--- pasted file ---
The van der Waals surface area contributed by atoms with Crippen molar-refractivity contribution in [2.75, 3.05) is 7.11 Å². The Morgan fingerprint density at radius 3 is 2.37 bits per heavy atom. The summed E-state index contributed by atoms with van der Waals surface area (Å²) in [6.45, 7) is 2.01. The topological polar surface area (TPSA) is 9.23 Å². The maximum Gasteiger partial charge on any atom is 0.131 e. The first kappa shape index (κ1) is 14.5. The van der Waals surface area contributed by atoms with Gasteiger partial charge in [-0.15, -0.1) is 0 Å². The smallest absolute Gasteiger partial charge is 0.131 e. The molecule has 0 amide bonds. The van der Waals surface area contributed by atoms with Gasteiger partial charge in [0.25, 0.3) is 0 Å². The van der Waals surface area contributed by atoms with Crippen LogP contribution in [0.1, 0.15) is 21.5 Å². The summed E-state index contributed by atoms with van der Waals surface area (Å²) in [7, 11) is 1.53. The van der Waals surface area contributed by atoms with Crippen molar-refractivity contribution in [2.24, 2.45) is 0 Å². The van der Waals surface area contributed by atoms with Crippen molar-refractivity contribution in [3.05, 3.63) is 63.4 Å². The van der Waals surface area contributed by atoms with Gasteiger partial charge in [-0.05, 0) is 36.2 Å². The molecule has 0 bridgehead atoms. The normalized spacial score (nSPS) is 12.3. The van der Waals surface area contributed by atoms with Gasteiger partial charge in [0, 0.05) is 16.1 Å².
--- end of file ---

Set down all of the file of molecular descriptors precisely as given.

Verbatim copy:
The van der Waals surface area contributed by atoms with Crippen molar-refractivity contribution in [2.75, 3.05) is 7.11 Å². The Morgan fingerprint density at radius 3 is 2.37 bits per heavy atom. The summed E-state index contributed by atoms with van der Waals surface area (Å²) in [6.45, 7) is 2.01. The topological polar surface area (TPSA) is 9.23 Å². The maximum Gasteiger partial charge on any atom is 0.131 e. The first kappa shape index (κ1) is 14.5. The van der Waals surface area contributed by atoms with Gasteiger partial charge in [-0.15, -0.1) is 0 Å². The smallest absolute Gasteiger partial charge is 0.131 e. The molecule has 0 amide bonds. The van der Waals surface area contributed by atoms with Gasteiger partial charge in [0.25, 0.3) is 0 Å². The van der Waals surface area contributed by atoms with Crippen LogP contribution in [0.1, 0.15) is 21.5 Å². The summed E-state index contributed by atoms with van der Waals surface area (Å²) in [7, 11) is 1.53. The van der Waals surface area contributed by atoms with Crippen molar-refractivity contribution in [2.24, 2.45) is 0 Å². The van der Waals surface area contributed by atoms with Crippen molar-refractivity contribution in [3.05, 3.63) is 63.4 Å². The van der Waals surface area contributed by atoms with Gasteiger partial charge in [-0.05, 0) is 36.2 Å². The molecule has 0 bridgehead atoms. The normalized spacial score (nSPS) is 12.3. The van der Waals surface area contributed by atoms with Gasteiger partial charge in [0, 0.05) is 16.1 Å².